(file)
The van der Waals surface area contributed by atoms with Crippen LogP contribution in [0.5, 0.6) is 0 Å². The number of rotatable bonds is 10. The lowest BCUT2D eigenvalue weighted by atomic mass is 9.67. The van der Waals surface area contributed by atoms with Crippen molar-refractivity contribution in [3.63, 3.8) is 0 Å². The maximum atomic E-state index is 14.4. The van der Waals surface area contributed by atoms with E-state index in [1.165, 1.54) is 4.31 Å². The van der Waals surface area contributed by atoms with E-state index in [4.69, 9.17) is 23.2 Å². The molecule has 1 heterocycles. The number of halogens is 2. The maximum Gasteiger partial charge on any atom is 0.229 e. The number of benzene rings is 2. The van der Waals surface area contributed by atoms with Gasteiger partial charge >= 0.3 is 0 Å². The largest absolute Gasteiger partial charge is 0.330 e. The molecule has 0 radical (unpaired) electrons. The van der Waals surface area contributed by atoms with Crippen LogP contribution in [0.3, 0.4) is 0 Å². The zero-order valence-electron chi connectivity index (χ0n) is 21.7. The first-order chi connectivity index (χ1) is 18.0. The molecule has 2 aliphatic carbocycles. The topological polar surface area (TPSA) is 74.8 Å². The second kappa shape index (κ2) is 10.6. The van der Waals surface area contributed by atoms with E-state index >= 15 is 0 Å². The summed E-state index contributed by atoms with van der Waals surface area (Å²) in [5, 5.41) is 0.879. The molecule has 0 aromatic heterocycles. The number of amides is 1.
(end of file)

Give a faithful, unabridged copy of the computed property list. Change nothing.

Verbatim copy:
The van der Waals surface area contributed by atoms with Crippen LogP contribution in [0.5, 0.6) is 0 Å². The number of rotatable bonds is 10. The lowest BCUT2D eigenvalue weighted by atomic mass is 9.67. The van der Waals surface area contributed by atoms with Crippen molar-refractivity contribution in [3.63, 3.8) is 0 Å². The maximum atomic E-state index is 14.4. The van der Waals surface area contributed by atoms with E-state index in [1.165, 1.54) is 4.31 Å². The van der Waals surface area contributed by atoms with E-state index in [4.69, 9.17) is 23.2 Å². The molecule has 1 heterocycles. The number of halogens is 2. The maximum Gasteiger partial charge on any atom is 0.229 e. The number of benzene rings is 2. The van der Waals surface area contributed by atoms with Gasteiger partial charge >= 0.3 is 0 Å². The largest absolute Gasteiger partial charge is 0.330 e. The molecule has 0 radical (unpaired) electrons. The van der Waals surface area contributed by atoms with Crippen LogP contribution in [0.3, 0.4) is 0 Å². The zero-order valence-electron chi connectivity index (χ0n) is 21.7. The first-order chi connectivity index (χ1) is 18.0. The molecule has 2 aliphatic carbocycles. The topological polar surface area (TPSA) is 74.8 Å². The second kappa shape index (κ2) is 10.6. The van der Waals surface area contributed by atoms with E-state index >= 15 is 0 Å². The summed E-state index contributed by atoms with van der Waals surface area (Å²) in [5, 5.41) is 0.879. The molecule has 0 aromatic heterocycles. The number of amides is 1.